A superficial Zen training that attacks the discursive intellect in those who have never properly developed it does a great disservice.
With reference to your recent post 'Reininger Contra Buddhism' you might be intrigued by chapter 5 of D. T. Suzuki's Mysticism: Christian and Buddhist where he talks about trishna at length and states:
"The later Buddhists realized that tṛiṣṇā was what constituted human nature--in fact, everything and anything that at all comes into existence--and that to deny tṛiṣṇā was committing suicide; to escape from tṛiṣṇā was the height of contradiction or a deed of absolute impossibility; and that the very thing that makes us wish to deny or to escape from tṛiṣṇā was tṛiṣṇā itself. Therefore, all that we could do for ourselves, or rather all that tṛiṣṇā could do for itself, was to make it turn to itself, to purify itself from all its encumbrances and defilements, by means of transcendental knowledge (prajñā). The later Buddhists then let tṛiṣṇā work on in its own way without being impeded by anything else. Tṛiṣṇā or "thirst" or "craving" then comes to be known as mahākaruṇā, or "absolute compassion," which they consider the essence of Buddhahood and Bodhisattvahood." (Section XI)
I suspect that his unusual interpretation was possibly influenced by his documented reading of Eckhart and Swedenborg, as much as any Buddhist sources, but I found it interesting to read such a famous Buddhist figure interpreting trishna in this way.
Robert Reininger, Philosophie des Erlebens, p. 227:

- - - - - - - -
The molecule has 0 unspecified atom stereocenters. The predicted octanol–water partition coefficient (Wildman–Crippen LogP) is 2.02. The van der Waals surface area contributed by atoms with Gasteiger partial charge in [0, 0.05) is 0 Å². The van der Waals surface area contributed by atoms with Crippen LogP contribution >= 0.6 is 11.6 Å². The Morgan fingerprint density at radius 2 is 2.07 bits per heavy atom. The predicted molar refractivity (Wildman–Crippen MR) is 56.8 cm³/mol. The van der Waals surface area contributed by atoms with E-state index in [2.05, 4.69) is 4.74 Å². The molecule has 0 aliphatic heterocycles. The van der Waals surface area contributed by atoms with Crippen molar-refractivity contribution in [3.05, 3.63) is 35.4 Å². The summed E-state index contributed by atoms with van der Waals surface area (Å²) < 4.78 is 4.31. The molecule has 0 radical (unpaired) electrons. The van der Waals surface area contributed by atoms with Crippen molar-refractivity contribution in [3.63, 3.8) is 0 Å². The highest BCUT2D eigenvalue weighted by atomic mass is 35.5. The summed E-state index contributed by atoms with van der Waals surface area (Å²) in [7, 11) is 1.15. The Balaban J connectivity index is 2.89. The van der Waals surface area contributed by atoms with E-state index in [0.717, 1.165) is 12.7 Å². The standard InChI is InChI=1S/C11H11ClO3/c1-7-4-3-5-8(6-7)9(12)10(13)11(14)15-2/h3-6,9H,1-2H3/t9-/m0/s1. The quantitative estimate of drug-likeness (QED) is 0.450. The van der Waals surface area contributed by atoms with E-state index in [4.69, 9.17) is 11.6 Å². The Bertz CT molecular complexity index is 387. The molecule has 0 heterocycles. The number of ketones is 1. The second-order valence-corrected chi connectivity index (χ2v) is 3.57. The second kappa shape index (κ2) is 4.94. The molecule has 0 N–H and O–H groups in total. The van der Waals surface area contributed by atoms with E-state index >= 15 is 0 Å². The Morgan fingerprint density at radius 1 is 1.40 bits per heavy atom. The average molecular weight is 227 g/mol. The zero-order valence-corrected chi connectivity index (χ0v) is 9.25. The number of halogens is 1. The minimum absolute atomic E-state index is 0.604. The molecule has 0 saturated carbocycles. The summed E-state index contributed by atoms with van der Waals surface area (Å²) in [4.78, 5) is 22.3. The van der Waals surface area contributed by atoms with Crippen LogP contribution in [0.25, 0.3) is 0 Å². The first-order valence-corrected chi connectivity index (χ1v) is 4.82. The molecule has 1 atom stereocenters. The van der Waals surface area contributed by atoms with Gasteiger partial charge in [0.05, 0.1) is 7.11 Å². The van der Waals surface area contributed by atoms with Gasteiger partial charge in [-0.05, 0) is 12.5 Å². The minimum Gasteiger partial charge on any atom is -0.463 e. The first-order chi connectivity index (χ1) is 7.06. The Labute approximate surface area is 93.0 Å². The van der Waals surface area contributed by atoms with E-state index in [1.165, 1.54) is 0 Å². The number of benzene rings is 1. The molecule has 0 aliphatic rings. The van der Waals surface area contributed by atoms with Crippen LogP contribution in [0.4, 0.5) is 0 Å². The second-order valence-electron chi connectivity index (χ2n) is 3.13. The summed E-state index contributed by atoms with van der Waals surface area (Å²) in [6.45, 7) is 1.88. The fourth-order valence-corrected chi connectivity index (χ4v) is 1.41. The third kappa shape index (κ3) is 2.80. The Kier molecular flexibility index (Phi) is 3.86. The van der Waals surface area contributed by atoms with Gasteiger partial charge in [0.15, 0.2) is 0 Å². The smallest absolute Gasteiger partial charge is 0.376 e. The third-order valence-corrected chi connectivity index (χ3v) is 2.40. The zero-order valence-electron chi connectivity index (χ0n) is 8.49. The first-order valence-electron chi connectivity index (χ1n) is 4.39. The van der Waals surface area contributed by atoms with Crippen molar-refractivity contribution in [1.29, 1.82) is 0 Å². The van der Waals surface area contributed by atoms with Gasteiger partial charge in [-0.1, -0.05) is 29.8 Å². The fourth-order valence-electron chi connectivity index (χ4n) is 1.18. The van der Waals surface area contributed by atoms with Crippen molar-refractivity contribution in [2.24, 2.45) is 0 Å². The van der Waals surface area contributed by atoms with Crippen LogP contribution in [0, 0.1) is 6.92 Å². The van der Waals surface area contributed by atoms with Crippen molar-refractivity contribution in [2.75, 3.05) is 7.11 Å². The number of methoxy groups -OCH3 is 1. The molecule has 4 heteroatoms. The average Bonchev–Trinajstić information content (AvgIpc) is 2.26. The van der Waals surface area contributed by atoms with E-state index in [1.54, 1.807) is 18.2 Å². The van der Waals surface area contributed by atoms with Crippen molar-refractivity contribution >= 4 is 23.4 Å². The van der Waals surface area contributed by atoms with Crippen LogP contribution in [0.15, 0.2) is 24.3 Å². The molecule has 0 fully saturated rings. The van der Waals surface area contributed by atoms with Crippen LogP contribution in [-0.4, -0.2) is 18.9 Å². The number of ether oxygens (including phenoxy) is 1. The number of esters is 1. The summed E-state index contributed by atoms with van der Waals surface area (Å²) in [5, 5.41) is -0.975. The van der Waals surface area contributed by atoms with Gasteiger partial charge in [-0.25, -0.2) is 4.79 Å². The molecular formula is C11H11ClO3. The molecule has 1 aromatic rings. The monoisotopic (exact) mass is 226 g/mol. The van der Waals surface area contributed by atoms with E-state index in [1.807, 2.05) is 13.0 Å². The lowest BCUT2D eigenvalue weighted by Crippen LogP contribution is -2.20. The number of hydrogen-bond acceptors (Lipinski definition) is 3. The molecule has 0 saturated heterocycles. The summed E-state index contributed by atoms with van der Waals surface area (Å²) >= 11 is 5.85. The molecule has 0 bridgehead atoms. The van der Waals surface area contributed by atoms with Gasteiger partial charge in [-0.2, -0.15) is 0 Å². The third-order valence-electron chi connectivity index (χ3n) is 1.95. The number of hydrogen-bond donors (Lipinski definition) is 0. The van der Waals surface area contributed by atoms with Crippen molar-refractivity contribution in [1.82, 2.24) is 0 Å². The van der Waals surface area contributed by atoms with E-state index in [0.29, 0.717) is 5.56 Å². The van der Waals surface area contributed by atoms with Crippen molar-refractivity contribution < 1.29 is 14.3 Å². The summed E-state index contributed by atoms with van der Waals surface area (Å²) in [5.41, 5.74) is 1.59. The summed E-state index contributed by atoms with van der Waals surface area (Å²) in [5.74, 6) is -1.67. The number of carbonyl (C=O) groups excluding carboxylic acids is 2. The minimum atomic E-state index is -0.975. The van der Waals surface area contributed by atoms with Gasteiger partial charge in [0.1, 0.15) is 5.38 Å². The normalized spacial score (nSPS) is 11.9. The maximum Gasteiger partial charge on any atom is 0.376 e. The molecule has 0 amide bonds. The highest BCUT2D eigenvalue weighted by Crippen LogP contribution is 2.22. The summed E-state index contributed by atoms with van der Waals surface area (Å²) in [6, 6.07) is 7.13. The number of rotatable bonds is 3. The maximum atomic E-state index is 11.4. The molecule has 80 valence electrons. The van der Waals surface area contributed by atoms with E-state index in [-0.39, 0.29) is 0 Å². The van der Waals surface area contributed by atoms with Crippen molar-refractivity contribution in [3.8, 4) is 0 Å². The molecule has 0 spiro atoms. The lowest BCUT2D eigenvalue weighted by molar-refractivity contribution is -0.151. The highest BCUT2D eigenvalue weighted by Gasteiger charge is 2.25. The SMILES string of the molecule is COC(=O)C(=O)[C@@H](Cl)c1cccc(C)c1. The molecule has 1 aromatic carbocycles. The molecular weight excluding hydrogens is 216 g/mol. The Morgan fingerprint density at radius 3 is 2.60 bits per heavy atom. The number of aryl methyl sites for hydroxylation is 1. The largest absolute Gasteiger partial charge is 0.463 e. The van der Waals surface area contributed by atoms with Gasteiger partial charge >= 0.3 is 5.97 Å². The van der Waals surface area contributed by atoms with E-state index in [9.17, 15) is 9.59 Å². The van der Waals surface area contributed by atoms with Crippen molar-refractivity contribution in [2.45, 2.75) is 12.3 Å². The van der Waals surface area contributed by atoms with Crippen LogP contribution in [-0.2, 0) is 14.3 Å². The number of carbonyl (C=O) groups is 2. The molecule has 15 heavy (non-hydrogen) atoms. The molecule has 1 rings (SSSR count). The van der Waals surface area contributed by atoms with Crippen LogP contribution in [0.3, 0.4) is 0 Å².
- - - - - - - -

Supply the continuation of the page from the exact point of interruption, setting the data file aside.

Gegen Buddhismus: Trishna nicht ertoeten (ausloeschen), sondern durch Ueberhoehung in den Dienst des Vernunftwillens stellen -- sonst fehlt diesem die lebendige Kraft, die nur der Daseinsbejahung eignet (A 751, 1932).
Against Buddhism: Trishna is not to be killed or extinguished, but elevated and placed in the service of the rational will. Without this sublimation, the rational will lacks the vital force appropriate to the affirmation of existence. (tr. BV)
Trishna is Sanskrit for desire, thirst. Central to Buddhism is the notion that the suffering and general unsatisfactoriness of life is rooted in desire, and that salvation is to be had by the extirpation of desire. Reininger's point is one with which I wholly agree. The goal ought not be the extinction of desire, but its sublimation. Desire as such is not the problem; the problem is misdirected desire. Properly channeled and sublimated, desire provides the motive force for the rational will.
See my "No Self? A Look at a Buddhist Argument," International Philosophical Quarterly, vol. 42, no. 4 (December 2002), pp. 453-466.)
Nirvana, n. In the Buddhist religion, a state of pleasurable annihilation awarded to the wise, particularly to those wise enough to understand it. (Ambrose Bierce, The Devil's Dictionary, c. 1911)
Although intended sardonically, there is a serious point here to which Maurice Blondel alludes in the following quotation:
. . . if there is a salvation it cannot be tied to the learned solution of an obscure problem. . . It can only be offered clearly to all. (Action, p. 14)